We know that no amount of money can adequately compensate a victim of crime or his family, especially when it comes to homicide. No one would choose to die in exchange for $2.5 million or would agree to an assault on his child in return for $10,000.
It is important, though, to establish these estimates. We know that resources are scarce and that programs such as those to increase the number of police officers on the beat or provide funding for health and welfare, to improve the environment, or to build highways and parks are always competing with one another for a share of the public purse.
There must be several facets to our attempt to allay the enormous costs incurred by the victims of crime.
Our government is determined to enhance the safety of all Canadians and raise their confidence in the justice system. That is important. We want to start by dealing with the main concerns of crime victims, those people who have discovered how the system works as a result of an unfortunate experience and have told us that changes are needed. We listened to them.
Canadians are proud of their justice system. It is admired the world over for its fairness. There is always room for improvement, though. Our government is determined to ensure that our justice system continues to be the envy of the world and, most of all, that it is valued in Canada.
In 2006, our government set out its plans for changes to the criminal justice system, and over the last five years, those plans have been realized. It was not easy to ensure that the key changes passed. We were and still are a minority government.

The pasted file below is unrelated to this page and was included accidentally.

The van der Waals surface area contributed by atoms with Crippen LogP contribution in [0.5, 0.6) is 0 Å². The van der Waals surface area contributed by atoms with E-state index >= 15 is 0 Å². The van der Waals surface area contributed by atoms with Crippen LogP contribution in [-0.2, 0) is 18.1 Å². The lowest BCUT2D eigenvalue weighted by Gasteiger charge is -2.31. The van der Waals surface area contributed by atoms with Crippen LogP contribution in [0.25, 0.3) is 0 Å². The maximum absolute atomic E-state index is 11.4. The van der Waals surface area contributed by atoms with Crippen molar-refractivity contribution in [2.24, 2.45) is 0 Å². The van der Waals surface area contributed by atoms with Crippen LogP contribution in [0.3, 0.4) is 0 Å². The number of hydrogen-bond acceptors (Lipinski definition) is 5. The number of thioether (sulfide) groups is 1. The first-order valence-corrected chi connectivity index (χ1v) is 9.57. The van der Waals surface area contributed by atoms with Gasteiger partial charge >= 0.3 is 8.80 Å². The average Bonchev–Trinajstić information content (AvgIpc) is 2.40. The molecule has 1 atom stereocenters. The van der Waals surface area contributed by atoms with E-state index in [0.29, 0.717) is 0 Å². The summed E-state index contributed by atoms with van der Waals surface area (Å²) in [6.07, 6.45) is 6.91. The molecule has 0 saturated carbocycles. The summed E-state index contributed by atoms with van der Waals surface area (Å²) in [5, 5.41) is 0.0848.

It is easy, though, to see that Canadians support our program to fight crime.
Canadians agree that the personal, financial and emotional consequences for crime victims and the public are too severe and that measures to make Canadians safer, hold offenders responsible and raise confidence in our justice systems are worth the investment.
Allow me to describe a few key legislative changes that illustrate how concerned we are about crime victims and the people of Canada in general.
Our changes were intended to make the punishment fit the crime a little better, something that crime victims and many other people had been demanding for a long time. Changes were made to protect children, our most vulnerable victims. Some changes focused on issues that affect Canadians in their daily lives, such as automobile theft, identity theft, drug-related crime, fraud and street racing.
I would remind the House of Bill C-25, the Truth in Sentencing Act, which was introduced on March 27, 2009 and passed three months later on June 8, 2009. The bill received royal assent on October 22, 2009, and the changes came into force on February 22, 2010.
In general, these changes limit the credit for time served in preventive detention to a one to one ratio. A maximum ratio of one and a half to one applies only when circumstances warrant. A maximum one to one ratio applies to the credit accorded offenders who broke their bail conditions or were denied bail because of their criminal record. No higher ratio is allowed than one to one, regardless of the circumstances.
This amendment to the Criminal Code was welcomed by those who were appalled by the two- or three-for-one sentencing credits being given to offenders who were detained before their trials.
Victims of crime welcomed this amendment, which is designed to guarantee that offenders serve their sentences. Victims do not want revenge; they want sentences to fit the crime. Bill C-25 addressed this concern.